|Los Angeles Times January 22, 1999
A Really Out-There Music Festival
Jazz - The unique Punta del Este event attracts world-class performers to remote area of Uruguay.
By Sebastian Rotella / Times Staff Writer
Here's an unlikely setting for a jazz festival: among cows and tractors on a dairy farm in Uruguay, one of the smallest and most remote nations of South America.
Despite the unusual locale, the Punta del Este Jazz Festival has emerged as one of Latin America's hottest jazz events. The festival's fourth season took place earlier this mounth and attracted a roster of legends -McCoy Tyner, Kenny Barron, James Moody- as well as acclaimed Panamanian pisnist Danilo Pérez and other luminaries of Latin Jazz.
The heart and soul of it all was musical director Paquito D'Rivera, armed with saxophone, clarinet and restless, effervescent personality that serves as a bridge between cultures and musical styles. The Grammy-winning D'Rivera, who plays and composes jazz and classical music, has built an event that is a rarity in Latin America, region lacking in world-class jazz festivals despite the contributions of Afro-Cuban and Brazilian artists. D'Rivera multi faceted skills have commanded respect ever since he defected from cuba in 1981 and hooked up with his idol and admired, Dizzy Gillepie. But when D'Rivera asumed the helm here, it took work to coax major U.S. artists-especially no-Spanish speakers- down to a fledgling venue at the bottom of hemisphere.
"Some guys were dubious, " D'Rivera recalled. "They said, "We're going to play where? On a milk farm? in Uruguay? And I said, "Trust me, it's a wonderful place." Europe is a paradise for jazz, but there's a new taste for Latin jazz, and that's attracting people in Latin American to jazz."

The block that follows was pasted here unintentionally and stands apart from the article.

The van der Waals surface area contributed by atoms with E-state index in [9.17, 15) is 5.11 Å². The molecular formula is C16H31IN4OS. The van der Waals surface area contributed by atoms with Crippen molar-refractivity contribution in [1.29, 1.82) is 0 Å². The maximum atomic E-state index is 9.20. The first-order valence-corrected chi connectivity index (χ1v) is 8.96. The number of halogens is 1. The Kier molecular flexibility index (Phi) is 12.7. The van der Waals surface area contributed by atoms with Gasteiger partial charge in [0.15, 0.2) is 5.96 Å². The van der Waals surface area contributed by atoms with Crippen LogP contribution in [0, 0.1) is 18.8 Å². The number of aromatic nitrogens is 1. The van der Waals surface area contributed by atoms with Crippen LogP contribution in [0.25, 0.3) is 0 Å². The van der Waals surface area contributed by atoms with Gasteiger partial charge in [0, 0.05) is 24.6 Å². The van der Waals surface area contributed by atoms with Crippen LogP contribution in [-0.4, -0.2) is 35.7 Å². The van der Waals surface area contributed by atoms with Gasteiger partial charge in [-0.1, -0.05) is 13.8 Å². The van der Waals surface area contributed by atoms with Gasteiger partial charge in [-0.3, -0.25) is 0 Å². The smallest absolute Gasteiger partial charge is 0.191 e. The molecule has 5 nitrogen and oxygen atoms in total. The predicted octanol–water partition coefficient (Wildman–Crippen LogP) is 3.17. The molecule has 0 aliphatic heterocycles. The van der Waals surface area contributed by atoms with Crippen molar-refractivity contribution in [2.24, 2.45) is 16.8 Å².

The seal of approval this year came from Tyner, the top attraction, who made his mark four decades ago with John Coltrane.
"Sometimes you don't know with these new festivals, but I was pleasantly surprised." Tyner said. "Its's lasted four year so they must be doing something right. And Paquito's my brother, you know? Somos hermanos".
Tyner's heavy global touring schedule alternates between a Latin-oriented band and a straight-ahead group. His proficiency in the genre defined rather fuzzily as "Latin jazz" reflects the limitations of labeling. Just as artists such as Pérez are influenced by the likes of Thelonious Monk, non-Latino players owe a debt to the Brazilian and Afro-Cuban sounds that fascinated Gillespie, among others.
The most notable jazz festivals south of the border can be found in the Caribbean and Brazil. but they are few and far between, and sometimes diluted by the presence of pop music performers. Uruguay turns out to be good place to extend musical bridges. It has one of Latin America's most literate and culturees populations; Uruguayans and their Argentine neighbors are fervent fans. Consider Francisco Yobino, the festival´s founder. After a career in the export-import business in Buenos Aires. Yobino established the El Sosiego Dairy farm as a producer of chice dairy goods and an agro-tourism attraction, with a jazz-filled restaurant and children's activities.